A tail of the unexpected

A tail of the unexpected

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A ghoulish, grimacing pottery dog, which epitomises all the malevolence of All Hallows’ Eve, has captured the imagination of visitors to Woolley & Wallis’s Castle Gate Office in Salisbury.

It’s not just the Halloween connection which is attracting attention; measuring just nine inches high (23cm), the grotesque and highly unusual stoneware dog jar and lid from the Martin Brothers pottery goes up for auction later this year with an estimated value of between £30,000 and £50,000.

The four Martin brothers, known for the eccentricity of their work, started producing pottery at the family home in Fulham in 1877, later expanding to Southall and opening a dealership in Holburn. Much of their work focuses on whimsical pieces featuring birds and exotic sea creatures and on surreal, outlandish models of animals and mystical beasts with human facial characteristics.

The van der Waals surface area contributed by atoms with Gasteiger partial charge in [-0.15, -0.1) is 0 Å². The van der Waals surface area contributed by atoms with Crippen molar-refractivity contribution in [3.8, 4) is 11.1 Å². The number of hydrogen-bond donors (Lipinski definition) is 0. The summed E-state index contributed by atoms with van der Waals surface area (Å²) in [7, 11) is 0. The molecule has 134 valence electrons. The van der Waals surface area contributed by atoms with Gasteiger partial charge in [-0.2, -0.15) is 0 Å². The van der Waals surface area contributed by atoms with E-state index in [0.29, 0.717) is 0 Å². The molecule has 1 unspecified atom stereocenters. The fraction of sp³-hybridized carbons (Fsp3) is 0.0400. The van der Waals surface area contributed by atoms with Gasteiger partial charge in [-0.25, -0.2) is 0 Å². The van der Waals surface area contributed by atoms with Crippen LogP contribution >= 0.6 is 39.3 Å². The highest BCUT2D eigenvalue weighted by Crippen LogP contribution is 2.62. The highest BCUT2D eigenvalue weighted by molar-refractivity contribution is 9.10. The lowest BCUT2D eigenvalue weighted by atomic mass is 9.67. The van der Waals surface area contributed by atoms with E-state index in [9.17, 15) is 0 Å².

This piece, a dog crouched on all fours with human features and a wide, smiling toothy grin is an excellent example of their art and is expected to be highly popular and much sought after by collectors when auctioned at Woolley & Wallis’s auction of British Art Pottery on December 12.

“This amazing sculpture made in 1884 shows the creativity of Robert Wallace Martin, a potter whose pioneering grotesque birds and animals relate to both Darwin’s Origin of Species (first published in 1859) and Lewis Carroll’s magical creatures in Alice in Wonderland (first published in 1865) and highlights the Victorian’s fascination with the grotesque,” said Michael Jeffery, Associate Director and 20th Century Design Specialist.

The auction house has sold many Martin Brothers pieces over the years including a similarly grotesque jar which sold well above valuation at auction for £50,000 and two large birds dated 1896, mimicking Victorian politicians Gladstone and Disraeli which sold privately for a record £150,000.

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